Tyger's Head Books

Posts Tagged ‘assaults on houses’

Oliver Cromwell takes Burleigh House from the Royalists

In Lincolnshire on July 29 at 12:16 am

29 Jul 1643 (Sat) || Out of Lincolnshire the Relation is come, that the Newarke Cavaliers with strong forces, were gotten into Burgleigh House neer Stamford, from whence they sent a Trumpet to Peterbrough, commanding them to deliver up their City, who returned answer, that they should have it when they could get it. But Colonell Cromwell being unwilling they should nestle there, withall the strength he could get, came upon them, tooke the said House, and in it two Colonells, sixe Captaines, four hundred foot, and two hundred horse, and slew fourscore of them, with the losse scarce of two of his owne. || William Ingler – Certaine Informations (P)

Parliament’s forces attack Sir Richard Fleetwood’s house

In Derbyshire on July 24 at 6:10 pm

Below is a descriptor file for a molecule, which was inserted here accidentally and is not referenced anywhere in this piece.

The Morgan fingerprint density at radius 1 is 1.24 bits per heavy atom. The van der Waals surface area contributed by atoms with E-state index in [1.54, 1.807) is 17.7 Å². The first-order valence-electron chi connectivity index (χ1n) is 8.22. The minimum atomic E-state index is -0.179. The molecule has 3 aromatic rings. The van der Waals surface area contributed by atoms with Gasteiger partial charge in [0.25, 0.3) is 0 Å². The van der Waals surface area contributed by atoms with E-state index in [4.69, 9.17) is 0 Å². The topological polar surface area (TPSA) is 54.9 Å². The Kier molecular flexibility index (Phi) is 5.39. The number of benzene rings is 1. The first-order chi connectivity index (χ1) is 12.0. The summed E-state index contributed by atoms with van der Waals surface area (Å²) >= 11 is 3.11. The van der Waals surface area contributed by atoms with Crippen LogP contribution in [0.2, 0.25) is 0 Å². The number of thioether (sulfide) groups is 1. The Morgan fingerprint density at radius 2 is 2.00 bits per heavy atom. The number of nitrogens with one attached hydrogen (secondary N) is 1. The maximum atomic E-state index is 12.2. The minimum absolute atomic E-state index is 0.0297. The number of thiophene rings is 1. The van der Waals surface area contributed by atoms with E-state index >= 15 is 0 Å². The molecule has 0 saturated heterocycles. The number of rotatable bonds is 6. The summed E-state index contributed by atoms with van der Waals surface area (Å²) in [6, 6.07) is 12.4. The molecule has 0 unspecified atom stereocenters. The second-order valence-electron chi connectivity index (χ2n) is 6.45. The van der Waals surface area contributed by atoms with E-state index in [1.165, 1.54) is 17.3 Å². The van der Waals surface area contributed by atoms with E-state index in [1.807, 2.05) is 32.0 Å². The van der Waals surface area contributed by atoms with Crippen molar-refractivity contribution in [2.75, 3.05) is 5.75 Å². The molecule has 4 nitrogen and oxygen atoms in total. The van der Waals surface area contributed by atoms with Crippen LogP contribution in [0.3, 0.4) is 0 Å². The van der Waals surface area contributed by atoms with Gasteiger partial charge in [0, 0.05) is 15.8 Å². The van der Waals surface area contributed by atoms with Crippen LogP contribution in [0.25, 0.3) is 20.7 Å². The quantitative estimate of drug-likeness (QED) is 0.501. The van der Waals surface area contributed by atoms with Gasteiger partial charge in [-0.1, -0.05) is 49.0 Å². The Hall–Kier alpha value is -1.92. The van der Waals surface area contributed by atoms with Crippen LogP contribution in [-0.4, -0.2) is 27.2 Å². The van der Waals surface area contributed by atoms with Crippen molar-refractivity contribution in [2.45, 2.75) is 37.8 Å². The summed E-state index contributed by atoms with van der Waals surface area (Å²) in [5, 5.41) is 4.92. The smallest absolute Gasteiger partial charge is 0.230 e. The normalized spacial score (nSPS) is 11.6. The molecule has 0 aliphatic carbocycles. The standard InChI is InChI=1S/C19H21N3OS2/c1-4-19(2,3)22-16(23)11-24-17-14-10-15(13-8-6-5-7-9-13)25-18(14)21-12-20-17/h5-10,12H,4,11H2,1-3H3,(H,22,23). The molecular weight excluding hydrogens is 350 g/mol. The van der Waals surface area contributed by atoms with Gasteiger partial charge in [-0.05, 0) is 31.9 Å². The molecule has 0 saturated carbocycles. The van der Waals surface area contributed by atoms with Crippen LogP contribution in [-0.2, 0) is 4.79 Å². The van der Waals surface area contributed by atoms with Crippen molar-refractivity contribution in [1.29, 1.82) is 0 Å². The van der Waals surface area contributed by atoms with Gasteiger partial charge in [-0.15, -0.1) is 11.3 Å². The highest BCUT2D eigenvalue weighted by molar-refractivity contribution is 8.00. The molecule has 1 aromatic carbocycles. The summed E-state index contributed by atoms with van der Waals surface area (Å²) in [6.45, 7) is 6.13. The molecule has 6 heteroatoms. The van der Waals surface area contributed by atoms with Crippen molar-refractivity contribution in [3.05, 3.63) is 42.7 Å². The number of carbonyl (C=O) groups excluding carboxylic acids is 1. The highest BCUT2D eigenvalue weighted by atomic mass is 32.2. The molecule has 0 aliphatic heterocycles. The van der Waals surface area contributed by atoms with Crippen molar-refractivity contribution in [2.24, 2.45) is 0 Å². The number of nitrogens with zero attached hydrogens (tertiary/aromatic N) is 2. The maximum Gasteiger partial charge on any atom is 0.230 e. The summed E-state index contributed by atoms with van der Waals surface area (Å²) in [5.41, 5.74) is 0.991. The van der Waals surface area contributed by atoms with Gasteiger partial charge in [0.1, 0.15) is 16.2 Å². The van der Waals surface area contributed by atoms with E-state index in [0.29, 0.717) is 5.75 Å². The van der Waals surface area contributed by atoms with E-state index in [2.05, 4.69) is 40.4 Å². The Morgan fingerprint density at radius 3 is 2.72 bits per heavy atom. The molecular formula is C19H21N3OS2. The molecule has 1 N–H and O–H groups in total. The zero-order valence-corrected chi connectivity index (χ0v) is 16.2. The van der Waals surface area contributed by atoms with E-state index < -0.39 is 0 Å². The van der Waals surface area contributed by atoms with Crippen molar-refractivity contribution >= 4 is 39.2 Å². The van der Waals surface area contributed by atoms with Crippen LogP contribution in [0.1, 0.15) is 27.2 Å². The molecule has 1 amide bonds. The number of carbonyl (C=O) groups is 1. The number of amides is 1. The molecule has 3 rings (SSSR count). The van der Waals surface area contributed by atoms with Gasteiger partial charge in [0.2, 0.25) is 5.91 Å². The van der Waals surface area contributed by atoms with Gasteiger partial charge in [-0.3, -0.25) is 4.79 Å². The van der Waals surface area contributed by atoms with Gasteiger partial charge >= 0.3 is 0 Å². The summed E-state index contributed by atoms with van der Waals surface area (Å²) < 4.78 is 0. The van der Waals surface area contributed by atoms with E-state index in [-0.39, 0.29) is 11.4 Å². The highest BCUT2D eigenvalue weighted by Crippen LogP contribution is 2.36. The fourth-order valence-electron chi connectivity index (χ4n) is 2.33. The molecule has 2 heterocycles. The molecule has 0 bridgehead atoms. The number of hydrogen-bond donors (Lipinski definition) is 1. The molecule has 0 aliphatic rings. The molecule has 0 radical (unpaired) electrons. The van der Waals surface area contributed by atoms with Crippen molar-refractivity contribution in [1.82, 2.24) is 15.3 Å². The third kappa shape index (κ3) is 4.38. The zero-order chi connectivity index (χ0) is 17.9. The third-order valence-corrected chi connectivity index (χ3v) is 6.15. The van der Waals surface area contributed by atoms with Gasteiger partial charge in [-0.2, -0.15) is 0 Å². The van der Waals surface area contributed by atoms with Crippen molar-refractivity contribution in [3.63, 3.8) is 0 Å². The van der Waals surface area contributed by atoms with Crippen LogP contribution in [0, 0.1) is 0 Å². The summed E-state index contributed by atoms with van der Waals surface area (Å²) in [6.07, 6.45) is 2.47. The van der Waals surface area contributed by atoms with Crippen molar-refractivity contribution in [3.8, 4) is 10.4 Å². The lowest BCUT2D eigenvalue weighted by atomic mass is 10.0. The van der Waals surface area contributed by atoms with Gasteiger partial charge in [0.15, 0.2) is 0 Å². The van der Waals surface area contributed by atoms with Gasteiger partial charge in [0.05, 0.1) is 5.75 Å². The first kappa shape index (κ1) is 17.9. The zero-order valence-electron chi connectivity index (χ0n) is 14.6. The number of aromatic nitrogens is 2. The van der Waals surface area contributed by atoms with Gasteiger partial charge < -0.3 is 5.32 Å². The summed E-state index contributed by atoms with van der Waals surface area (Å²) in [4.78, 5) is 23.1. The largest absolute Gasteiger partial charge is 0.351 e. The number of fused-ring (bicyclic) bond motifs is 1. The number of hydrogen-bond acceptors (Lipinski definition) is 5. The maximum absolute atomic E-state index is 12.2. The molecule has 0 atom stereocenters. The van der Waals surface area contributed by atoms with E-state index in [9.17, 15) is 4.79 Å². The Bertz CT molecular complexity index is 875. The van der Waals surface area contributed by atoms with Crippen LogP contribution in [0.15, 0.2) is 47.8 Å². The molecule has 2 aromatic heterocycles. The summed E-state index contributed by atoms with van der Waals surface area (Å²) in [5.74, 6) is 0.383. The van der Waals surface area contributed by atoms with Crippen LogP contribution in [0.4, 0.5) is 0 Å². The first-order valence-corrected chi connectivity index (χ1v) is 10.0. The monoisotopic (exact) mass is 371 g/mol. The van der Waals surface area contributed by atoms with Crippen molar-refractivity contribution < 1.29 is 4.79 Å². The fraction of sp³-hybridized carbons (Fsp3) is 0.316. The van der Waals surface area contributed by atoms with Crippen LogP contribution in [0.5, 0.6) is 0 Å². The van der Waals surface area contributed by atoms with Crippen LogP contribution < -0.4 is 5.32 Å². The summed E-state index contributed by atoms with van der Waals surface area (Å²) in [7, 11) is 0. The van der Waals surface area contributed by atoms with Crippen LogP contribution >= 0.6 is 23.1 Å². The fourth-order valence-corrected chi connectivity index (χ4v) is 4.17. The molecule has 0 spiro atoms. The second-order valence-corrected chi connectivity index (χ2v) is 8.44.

24 Jul 1643 (Mon) || Derby had some while since advertised us of their intended designe against Sir Richard Fleetwood, one of Colonell Hastings Fraternity of Robbers, as they terme him, which they have now freely imparted unto us in this manner; That a Captaine, with some gentlemen and their Souldiers, having beset his house called Wotton lodge, to keep him from pillaging and plundering, (according to his usuall manner) Captaine Mellers with some Companies, and two pieces of Ordnance marched thither from Derby, where being come, they presently fired their Ordnance upon the house, to give Sir Richard notice of their arrivall, and while they were planting [their ordnance], their Musketiers played upon the House, to keep the defendants in imployment, lest they should sally out to hinder them, which being effected, the Ordnance played hard, and made some battery, but for that time did little hurt. Then they called a Councell of War, who resolved to approach neerer to the house, and either to assault or undermine it, which some of their Souldiers presently put into execution, for they went downe and fired a Barne neere unto it, then Captaine Mellors Lieutenant went downe with one or two hundred of his men with spades and pickages, and tooke the Brew-house, set the gate of the Porters lodge on fire, and entred the Court-yard, where they turned out some horse and other Cattle, being very carefull of Mynes and Traines of gunpowder, lest they should have beene blowne up. Immediately after, the house was yeilded up, where they took Sir Richard Fleetwood and his two sons, with Master Vincent Pyne, and seventy other prisoners, whom they tied together with ropes, and so brought them all into Derby. This House was farre stronger then Ashby de la Zouch, and yet it was taken in a day and two nights, onely by three hundred men, notwithstanding Sir Richard Fleetwoods boasting, that he feared not all the forces of Derbyshire and Staffordshire, if they came against him, and he made no question (relying upon the strength of his house) but he could easily repell them. || William Ingler – Certaine Informations (P)